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Algorithms for Human Genetics

  • Advisor(s): Karp, Richard M
  • et al.

Whereas Mendel used breeding experiments and painstakingly counted peas, modern biology increasingly requires computational tools. In the late 1800's probability and experimental genetics were the critical tools for discovering the gene. Today, the combined use of statistical and computational methods to make genetic and genomic discoveries has increased after the discovery of the DNA double-helix and the development of sequencing methods. By examining relationships among individuals using computational tools, geneticists have been able to understand the biological mechanisms that produce genetic diversity, map ancestral movements of populations, reconstruct ancestral genomes, and identify relatives. Furthermore, models in genetics have inspired advances in computer science, notably the model for inheritance in families is an early example of a graphical model and helped inspire the sum-product algorithm.

The genetic data of interest is single-nucleotide polymorphism (SNP) data, which are positions in the genome known to have nucleotide variation across the population. Humans are diploid individuals having two copies of each chromosome. Data for an individual can come in two forms, either haplotypes or genotypes. The haplotypes are two strings, each giving the sequence of nucleotides that appear together on the same chromosome. The genotypes, for each position in the genome, give an unordered set of nucleotides that appear. In particular the genotype is said to be `unphased' due to the lack of information about which nucleotide appears on which chromosome.

In human genetics there are two main ways to model relatedness: evolutionary relationships between people and closer, family relationships. Evolutionary relationships, from the domain of population genetics, occur through a distant relative and leave small traces of the relationship in the genome. Family relationships are typically much closer and leave much larger traces in the genome. This thesis examines algorithms for both types of relationships.

For evolutionarily related individuals, this thesis presents the perfect phylogeny and coalescent and then examines two related questions. The first is related to privacy of genetic data used for research purposes. In order to share data from studies while hopefully maintaining the privacy of study participants, geneticists have released the summary statistics of the data. A natural question, whether individuals can be detected in the summary data, is answered in the affirmative by using a perfect phylogeny model. The second question is how to construct perfect phylogenies from haplotypes where there is missing data. We introduce a polynomial-time algorithm for enumerating such phylogenies. This algorithm can be used to compute the probability of the data as an expectation over possible coalescent genealogies.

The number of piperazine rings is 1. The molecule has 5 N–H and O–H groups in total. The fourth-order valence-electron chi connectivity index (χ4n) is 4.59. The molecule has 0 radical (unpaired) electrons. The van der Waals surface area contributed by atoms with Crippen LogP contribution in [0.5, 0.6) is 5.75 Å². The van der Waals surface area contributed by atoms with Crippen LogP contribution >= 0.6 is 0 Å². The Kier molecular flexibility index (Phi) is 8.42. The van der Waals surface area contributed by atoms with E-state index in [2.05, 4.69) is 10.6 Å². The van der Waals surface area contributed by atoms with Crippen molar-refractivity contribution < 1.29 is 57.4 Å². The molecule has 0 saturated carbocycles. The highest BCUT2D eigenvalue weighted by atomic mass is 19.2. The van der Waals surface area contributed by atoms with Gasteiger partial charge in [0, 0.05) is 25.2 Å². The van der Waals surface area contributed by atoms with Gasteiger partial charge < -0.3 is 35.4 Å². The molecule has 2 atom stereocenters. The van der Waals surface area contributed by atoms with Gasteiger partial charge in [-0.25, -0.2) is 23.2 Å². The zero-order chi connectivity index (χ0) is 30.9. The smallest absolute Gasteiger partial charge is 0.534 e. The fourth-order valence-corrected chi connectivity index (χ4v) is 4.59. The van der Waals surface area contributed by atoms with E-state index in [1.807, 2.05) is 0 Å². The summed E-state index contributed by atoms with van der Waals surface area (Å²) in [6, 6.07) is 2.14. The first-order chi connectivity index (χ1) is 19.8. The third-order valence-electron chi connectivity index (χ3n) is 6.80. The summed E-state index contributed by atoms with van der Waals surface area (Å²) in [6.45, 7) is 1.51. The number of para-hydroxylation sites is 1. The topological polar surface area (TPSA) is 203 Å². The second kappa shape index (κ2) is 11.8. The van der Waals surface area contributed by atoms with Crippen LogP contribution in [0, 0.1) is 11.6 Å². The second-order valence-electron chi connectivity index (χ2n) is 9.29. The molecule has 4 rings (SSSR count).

Recent relationships are modeled using a family tree, or pedigree graph. Traditionally, geneticists construct these graphs from genealogical records in a very tedious process of examining birth, death, and marriage records. Invariably mistakes are made due to poor record keeping or incorrect paternity information. As an alternative to manual methods, this thesis addresses the problem of automatically constructing pedigree graphs from genetic data.

The most obvious way to reconstruct pedigrees from genetic data is to use a structured machine learning approach, similar to phylogenetic reconstruction. That method would involve a search over the space of pedigree graphs where the objective is to find the pedigree graph with the highest likelihood of generating the observed data. Unfortunately, this is not a good way to proceed for two reasons: the space of pedigree graphs is exponential, and the likelihood calculation has exponential running time. The likelihood calculation given genotype data is known to be NP-hard. In an attempt to make use of the likelihood in complex pedigrees, the method PhyloPed uses a Gibbs sampler to infer haplotypes from genotype data. In a second attempt to use likelihood methods, this time for haplotype data, an NP-hardness result is presented. A third attempt to find an efficient algorithm for the likelihood problem results in a state-space reduction method for the pedigree hidden Markov model.

Since likelihood-based approaches seem completely infeasible, a completely different approach is introduced. We focus on the problem of inferring relationships between a set of living individuals with available identity-by-descent data. For convenience, we assume that the inferred pedigree is monogamous without inter-generational mating. Two heuristic and practical pedigree reconstruction methods are introduced, one for inbred pedigrees and the other for outbred pedigrees. This work immediately reveals another important problem, that of evaluating the resulting inferred pedigree against a ground-truth pedigree. This can be done either by determining whether the two pedigrees are isomorphic or by finding the edit distance between the two pedigrees.

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